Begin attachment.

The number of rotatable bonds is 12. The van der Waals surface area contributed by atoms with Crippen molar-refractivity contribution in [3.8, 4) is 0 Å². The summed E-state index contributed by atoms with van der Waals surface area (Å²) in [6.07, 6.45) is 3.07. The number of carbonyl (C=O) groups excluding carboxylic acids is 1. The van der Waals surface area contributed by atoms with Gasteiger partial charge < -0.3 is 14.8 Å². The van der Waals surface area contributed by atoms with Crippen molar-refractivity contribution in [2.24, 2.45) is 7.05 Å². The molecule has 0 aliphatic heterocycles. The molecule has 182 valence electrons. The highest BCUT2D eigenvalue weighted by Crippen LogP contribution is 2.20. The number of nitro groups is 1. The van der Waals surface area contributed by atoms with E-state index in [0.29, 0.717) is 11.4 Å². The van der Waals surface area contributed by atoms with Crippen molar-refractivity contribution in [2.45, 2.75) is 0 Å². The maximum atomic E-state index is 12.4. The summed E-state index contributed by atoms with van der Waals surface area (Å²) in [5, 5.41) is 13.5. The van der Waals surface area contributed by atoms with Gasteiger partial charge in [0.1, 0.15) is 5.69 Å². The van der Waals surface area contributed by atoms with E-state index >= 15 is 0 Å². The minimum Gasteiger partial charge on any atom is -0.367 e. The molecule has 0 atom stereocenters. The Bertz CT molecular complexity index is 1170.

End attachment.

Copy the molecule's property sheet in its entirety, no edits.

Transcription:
The number of rotatable bonds is 12. The van der Waals surface area contributed by atoms with Crippen molar-refractivity contribution in [3.8, 4) is 0 Å². The summed E-state index contributed by atoms with van der Waals surface area (Å²) in [6.07, 6.45) is 3.07. The number of carbonyl (C=O) groups excluding carboxylic acids is 1. The van der Waals surface area contributed by atoms with Gasteiger partial charge < -0.3 is 14.8 Å². The van der Waals surface area contributed by atoms with Crippen molar-refractivity contribution in [2.24, 2.45) is 7.05 Å². The molecule has 0 aliphatic heterocycles. The molecule has 182 valence electrons. The highest BCUT2D eigenvalue weighted by Crippen LogP contribution is 2.20. The number of nitro groups is 1. The van der Waals surface area contributed by atoms with E-state index in [0.29, 0.717) is 11.4 Å². The van der Waals surface area contributed by atoms with Crippen molar-refractivity contribution in [2.45, 2.75) is 0 Å². The maximum atomic E-state index is 12.4. The summed E-state index contributed by atoms with van der Waals surface area (Å²) in [5, 5.41) is 13.5. The van der Waals surface area contributed by atoms with Gasteiger partial charge in [0.1, 0.15) is 5.69 Å². The van der Waals surface area contributed by atoms with E-state index >= 15 is 0 Å². The minimum Gasteiger partial charge on any atom is -0.367 e. The molecule has 0 atom stereocenters. The Bertz CT molecular complexity index is 1170.